Among the casualties of the counterculture is the Organization Man.
So explains David Brooks, and his point is well worth considering.
The term Organization Man comes to us from a 1956 book by William H. Whyte. At a time when America was the dominant world power, when American soldiers were using the martial habits they had learned in warfare to rebuild a great nation, Whyte, among others, denounced the American Organization Man as a mindless automaton who lacked creativity and individuality.
He recommended that companies, and presumably armies would function better if everyone dispensed with archaic notions like loyalty and commitment. Thus, even before the Vietnam counterculture, the Me First attitude was promoted.
Whyte’s vision notwithstanding, his utopian idea produced the dystopian Disorganization Person.
It took the Vietnam War to bring Whyte’s attitude to the masses, largely, it is fair to say, because the greatest of American institutions, the government and the military was anything but successful in Vietnam.
Or so everyone thought.
Of course, the difference between Dwight Eisenhower, successful military leader and successful, fatherly president and John F. Kennedy, elected because of his charisma and celebrity, not his experience or demonstrated competence foretold the replacement of the Organization Man by the cult to celebrity.
Eisenhower was a man’s man. Kennedy was a ladies’ man.
Today, Eisenhower is largely ignored, while Kennedy, the architect of the Vietnam War, war that was largely conducted by people he had put into office, is lionized and idolized.
Anyway, the Organization Man is over and done with. In fact, you would not even be allowed to use the term any more. You would have to say Organization Person.
In any event, many people have found Whyte’s idea enormously seductive. Not one seemed to notice that the assault on civic virtues could not end very well. Ask yourself what happens when you dispense with loyalty toward your spouse, your friends, your community or your nation?
What happens when institutions are no longer run in the most efficient and effective manner, but aim at producing creative individuality and self-actualization?
More often than not creative, individualistic solutions are not solutions at all. They are ways to cover up the fact that the person has failed. It’s like what happens in public schools when children cannot write proper English and are still given good grades because their teachers believe that their incoherent ramblings are in fact poetry.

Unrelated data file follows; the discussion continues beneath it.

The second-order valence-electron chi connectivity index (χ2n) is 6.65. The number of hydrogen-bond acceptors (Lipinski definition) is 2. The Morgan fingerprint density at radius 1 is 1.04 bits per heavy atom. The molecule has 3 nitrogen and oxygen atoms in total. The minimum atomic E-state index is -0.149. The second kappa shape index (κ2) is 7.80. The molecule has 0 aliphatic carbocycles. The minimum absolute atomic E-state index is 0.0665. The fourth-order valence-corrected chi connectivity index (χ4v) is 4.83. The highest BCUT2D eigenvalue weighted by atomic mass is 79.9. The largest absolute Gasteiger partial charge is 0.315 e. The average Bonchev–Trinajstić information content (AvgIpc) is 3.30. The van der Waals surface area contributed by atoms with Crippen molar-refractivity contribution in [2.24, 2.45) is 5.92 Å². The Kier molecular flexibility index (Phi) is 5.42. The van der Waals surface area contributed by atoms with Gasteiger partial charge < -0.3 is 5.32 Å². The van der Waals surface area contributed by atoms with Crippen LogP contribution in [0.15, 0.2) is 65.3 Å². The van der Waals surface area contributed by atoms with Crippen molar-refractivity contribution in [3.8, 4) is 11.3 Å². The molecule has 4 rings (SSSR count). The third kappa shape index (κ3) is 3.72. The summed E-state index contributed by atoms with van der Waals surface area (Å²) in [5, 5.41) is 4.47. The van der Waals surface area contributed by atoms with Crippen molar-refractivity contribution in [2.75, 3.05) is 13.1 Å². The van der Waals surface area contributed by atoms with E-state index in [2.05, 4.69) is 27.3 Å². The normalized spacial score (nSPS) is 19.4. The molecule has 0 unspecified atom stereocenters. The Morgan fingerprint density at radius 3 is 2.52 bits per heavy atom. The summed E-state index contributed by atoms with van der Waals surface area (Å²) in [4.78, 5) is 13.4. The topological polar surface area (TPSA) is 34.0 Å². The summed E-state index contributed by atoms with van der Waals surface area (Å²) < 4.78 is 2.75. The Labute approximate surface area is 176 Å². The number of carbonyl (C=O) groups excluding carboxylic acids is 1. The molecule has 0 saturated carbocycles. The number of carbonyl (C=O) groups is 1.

Brooks describes what we have lost:
A few generations ago, people grew up in and were comfortable with big organizations - the army, corporations and agencies.
They organized huge construction projects in the 1930s, gigantic industrial mobilization during World War II, highway construction and corporate growth during the 1950s. Institutional stewardship, the care and reform of big organizations, was more prestigious.
Now nobody wants to be an Organization Man. We like startups, disrupters and rebels. Creativity is honored more than the administrative execution.
Post-Internet, many people assume that big problems can be solved by swarms of small, loosely networked nonprofits and social entrepreneurs. Big hierarchical organizations are dinosaurs.
Among the large organizations that no longer function very well, if at all, are government agencies. Witness the Secret Service. A demoralized workforce, incompetent management… and you get the scandals that have caused its director to resign.
Julia Pierson was elevated to her leadership role because the political powers had come to believe that the biggest problem in the agency was the tendency of agents to whore around. They decided that putting a woman in charge would solve the whoring around problem and would therefore lead to more efficient functioning.
Ann Althouse wrote:
It's as if they thought having a female director would fix — image-fix — their women-related problems. There's more to the Secret Service than just making it seem as if someone is stopping them from whoring. Did she even succeed at that? Or were we just supposed to feel better about it?
Political correctness, is based on the notion that institutions will best succeed when they allow each individual the maximum in creative self-fulfillment. But this also entails ridding the institutions of all the sins that are supposedly inhibiting that aim: those being racism, sexism and homophobia.
How is it working out?
Navy sailors distrust commanders, fear crippling political correctness
Complain of zero-tolerance disciplinary environment, excessive political correctness
Should great institutions, like government agencies, the military and corporations be judged by how well they do their job or should they be dedicated to offering individuals the maximum in self-actualization?
When Marissa Mayer famously outlawed telecommuting at Yahoo! many people were outraged at the corporate interference in different individuals’ pursuit of happiness. Naturally, they all argued that people function better when they telecommute, but they failed to notice that a Yahoo! filled with telecommuters was dysfunctional and chaotic.
When ideologues look at these organizations and declare that there are not enough women and minorities are they saying that the organizations would better function with a more diverse staff or are they saying that they do not care whether the organizations function well… as long as they “look like America?”
Just as Whyte suggested that more creativity and individuality would enhance corporate functioning, today’s proponents of social justice declare that having a more diverse workforce will do wonders for Silicon Valley. It remains to be seen.